i don't know what you're doing to me

I've not been using this outlet enough, so I am making a January 21st resolution to do it more. Beware, January 21st resolutions are not nearly as effective as new years resolutions, so nothing may come of it. 

I'm working on a long post about that trip that we took to Cedar City, but it's headed for the trip log blog, and I think that's where it belongs. I admire Dave Kincaid for blogging about ideas whenever he blogs, though it is more rare than we'd like. 

There's a new sheriff in town, and I hope Barry makes good on his promises, he's got some tall boots to order, or some other mixed metaphor like that. 

I read a pretty terrible article about how legislation is not really like sausage making because you don't actually combine the disgusting parts of the pig into a wonderful delicious treat. I felt bad for the poor writer who didn't have enough self-awareness to at least admit that he was taking the analogy in a completely different direction than was originally intended. 

I'm blogging from Rachel's new MacBook. 

Shake it in the mornin' til you get it all right. 

School is for fools, I'm glad that I'm still on vacation. 


sing it as you please

My friend Evan Carpenter made a documentary this summer about musician Gabe Dominguez, a really great American folk singer/songwriter who is from Utah. It's still in production, but I got to see a fairly recent cut and was really impressed by it. It still needs a bit of cleaning up, but the message of the film was really impressive to me. My only experience with Gabe was seeing him play a really cold live show in April up near Sundance, and while I enjoyed the music, I didn't know much about the guy other than anecdotes here and there from some friends who were acquainted with him. The movie is called Sing it as you Please.

The whole film, at least for me, made it really easy to identify with Gabe as a person, and though the premise of a bike tour is a little wacky at first, you quickly get used to the setting and it seems both romantic and ordinary at the same time. I thought the tone of the rest of the movie followed that, I was surprised at the ease with which Gabe made things that might sound strange, wacky, or depressing (e.g. the story about being arrested for protesting) into more easily digested anecdotes that, while not initially shocking, were thought-provoking.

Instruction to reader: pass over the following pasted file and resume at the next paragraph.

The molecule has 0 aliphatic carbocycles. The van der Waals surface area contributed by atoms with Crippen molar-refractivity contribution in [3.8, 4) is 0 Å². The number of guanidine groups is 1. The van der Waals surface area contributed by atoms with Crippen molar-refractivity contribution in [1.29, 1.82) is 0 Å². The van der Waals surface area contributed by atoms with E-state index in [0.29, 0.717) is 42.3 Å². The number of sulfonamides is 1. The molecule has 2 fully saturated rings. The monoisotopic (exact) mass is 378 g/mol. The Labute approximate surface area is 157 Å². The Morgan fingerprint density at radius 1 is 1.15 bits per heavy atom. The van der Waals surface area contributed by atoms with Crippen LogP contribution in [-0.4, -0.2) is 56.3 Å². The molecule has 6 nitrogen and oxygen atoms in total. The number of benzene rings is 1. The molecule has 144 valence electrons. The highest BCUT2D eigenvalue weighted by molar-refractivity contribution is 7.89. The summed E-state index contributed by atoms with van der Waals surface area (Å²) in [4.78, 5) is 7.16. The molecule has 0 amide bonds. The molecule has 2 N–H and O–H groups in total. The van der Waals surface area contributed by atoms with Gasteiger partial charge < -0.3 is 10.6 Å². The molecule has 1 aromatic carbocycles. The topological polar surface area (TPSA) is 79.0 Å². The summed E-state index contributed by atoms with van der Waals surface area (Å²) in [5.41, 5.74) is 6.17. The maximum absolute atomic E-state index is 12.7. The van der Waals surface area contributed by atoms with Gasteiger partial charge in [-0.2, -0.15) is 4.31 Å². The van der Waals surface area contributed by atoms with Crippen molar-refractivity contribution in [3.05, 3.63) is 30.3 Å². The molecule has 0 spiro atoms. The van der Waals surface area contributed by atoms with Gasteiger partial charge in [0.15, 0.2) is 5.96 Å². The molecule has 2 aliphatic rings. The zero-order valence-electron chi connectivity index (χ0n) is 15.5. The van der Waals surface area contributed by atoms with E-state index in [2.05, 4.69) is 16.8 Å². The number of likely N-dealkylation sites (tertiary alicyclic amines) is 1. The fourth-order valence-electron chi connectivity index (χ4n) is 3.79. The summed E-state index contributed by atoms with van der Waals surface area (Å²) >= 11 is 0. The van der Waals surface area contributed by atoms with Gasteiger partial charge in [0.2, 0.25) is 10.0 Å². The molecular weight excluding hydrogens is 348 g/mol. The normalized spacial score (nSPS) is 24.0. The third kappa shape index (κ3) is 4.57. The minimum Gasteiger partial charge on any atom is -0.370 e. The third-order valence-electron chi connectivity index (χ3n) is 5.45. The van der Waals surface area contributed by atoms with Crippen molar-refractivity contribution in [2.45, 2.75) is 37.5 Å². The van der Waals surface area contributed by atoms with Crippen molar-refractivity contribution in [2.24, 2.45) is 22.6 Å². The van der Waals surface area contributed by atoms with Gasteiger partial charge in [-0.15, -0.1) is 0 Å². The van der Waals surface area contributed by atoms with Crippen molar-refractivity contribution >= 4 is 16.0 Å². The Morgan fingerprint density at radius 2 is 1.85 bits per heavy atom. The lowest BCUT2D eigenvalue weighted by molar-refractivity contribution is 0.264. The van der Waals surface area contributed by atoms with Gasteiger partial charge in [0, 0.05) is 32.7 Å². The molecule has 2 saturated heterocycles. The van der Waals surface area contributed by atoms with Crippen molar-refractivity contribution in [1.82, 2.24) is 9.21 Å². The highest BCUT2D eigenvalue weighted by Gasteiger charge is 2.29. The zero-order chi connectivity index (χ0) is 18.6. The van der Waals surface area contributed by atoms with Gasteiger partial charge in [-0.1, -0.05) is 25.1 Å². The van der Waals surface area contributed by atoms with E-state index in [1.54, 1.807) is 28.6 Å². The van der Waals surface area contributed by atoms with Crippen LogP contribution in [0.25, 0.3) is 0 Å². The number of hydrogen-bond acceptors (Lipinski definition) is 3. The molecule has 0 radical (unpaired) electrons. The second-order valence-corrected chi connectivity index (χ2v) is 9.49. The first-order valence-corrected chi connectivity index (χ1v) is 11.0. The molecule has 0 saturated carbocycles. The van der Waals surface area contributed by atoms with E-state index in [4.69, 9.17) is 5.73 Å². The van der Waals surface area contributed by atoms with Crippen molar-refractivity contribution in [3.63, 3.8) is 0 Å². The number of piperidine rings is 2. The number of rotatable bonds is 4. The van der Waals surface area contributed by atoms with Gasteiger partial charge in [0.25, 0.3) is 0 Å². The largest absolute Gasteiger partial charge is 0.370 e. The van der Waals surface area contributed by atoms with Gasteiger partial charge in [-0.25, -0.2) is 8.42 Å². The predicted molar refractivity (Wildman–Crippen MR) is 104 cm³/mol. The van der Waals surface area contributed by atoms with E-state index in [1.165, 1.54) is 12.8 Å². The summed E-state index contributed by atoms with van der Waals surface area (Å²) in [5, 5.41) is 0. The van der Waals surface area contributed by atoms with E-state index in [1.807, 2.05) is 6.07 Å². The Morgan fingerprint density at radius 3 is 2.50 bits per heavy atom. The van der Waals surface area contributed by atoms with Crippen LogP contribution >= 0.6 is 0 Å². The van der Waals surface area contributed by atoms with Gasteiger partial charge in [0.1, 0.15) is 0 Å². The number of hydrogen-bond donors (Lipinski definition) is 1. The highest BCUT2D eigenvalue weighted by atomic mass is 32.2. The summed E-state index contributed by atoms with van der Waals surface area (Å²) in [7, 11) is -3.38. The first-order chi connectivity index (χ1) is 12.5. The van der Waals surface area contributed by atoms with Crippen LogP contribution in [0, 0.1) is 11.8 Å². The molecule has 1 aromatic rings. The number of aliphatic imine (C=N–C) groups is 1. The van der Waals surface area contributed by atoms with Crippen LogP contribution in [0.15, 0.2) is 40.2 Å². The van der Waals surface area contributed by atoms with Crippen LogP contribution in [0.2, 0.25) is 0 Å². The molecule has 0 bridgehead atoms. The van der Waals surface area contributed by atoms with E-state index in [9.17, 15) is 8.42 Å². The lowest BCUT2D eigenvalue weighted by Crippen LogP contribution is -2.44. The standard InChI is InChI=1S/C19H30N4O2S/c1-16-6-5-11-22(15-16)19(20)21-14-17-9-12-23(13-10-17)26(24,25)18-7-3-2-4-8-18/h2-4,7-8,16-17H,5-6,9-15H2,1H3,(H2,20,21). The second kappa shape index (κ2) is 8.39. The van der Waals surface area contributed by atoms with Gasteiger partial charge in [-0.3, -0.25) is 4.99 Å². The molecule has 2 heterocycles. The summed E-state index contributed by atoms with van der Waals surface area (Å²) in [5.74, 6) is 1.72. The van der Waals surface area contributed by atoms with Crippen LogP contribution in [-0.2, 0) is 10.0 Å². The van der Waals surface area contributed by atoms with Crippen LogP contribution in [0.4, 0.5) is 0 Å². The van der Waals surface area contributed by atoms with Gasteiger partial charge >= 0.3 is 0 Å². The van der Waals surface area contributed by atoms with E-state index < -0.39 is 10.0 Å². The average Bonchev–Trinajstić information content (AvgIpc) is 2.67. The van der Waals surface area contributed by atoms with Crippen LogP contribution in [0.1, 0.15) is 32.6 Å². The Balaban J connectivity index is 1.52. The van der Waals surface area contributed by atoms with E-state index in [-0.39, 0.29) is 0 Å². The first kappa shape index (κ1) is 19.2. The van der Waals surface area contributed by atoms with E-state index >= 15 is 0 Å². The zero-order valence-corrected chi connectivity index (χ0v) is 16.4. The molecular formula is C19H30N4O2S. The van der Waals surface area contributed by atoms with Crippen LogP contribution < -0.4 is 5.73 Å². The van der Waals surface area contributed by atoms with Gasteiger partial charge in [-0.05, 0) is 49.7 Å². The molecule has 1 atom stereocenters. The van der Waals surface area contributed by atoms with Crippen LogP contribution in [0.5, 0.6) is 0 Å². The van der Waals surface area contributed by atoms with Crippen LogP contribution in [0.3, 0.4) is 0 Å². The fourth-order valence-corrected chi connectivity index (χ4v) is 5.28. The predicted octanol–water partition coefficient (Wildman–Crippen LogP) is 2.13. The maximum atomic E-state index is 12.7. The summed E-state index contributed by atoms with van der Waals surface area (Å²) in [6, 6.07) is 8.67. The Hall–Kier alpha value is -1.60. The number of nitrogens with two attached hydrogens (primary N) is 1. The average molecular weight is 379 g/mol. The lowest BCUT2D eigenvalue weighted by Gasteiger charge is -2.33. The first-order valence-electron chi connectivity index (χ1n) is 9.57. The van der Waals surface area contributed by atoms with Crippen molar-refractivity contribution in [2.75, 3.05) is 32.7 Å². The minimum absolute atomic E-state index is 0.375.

What struck me the most about the movie is that over the course of the film, I felt more and more empathy with Gabe. His friends, in a non-derogatory way, are a bit stranger than he is, and somewhat more difficult to identify with. This lead me to see Gabe, even as stranger information was revealed about him, as the most like me. What hit home at the end of the movie, in a shot of Gabe in a U-haul that they had rented, talking about the way that people see him from outside, and listing things like plowing up part of the yard to make a garden, or riding your bike more, or going to teach in inner city schools, as impetus for those that call him and others "crazy." As he talked about that it dawned on me that the film made me see his way as so natural that it was frustrating to think of those people that would derogate it without understanding the love that he puts into his decisions. The last exchange is Gabe saying "Just like Gandhi said, 'First they call you crazy,'" and at that moment, you feel that you'd much rather be called crazy with Gabe than be doing the calling.

Maybe I'm especially vulnerable because I sold all of my motorized vehicles in favor of bikes, but I really think that the movie can go a long way toward helping people understand that Gabe's lifestyle isn't just interesting or different, but desirable, even if they are not ready to do quite so much.

In any case, I loved it. Keep it up Gabe, and keep it up Evan. You guys are doing good things.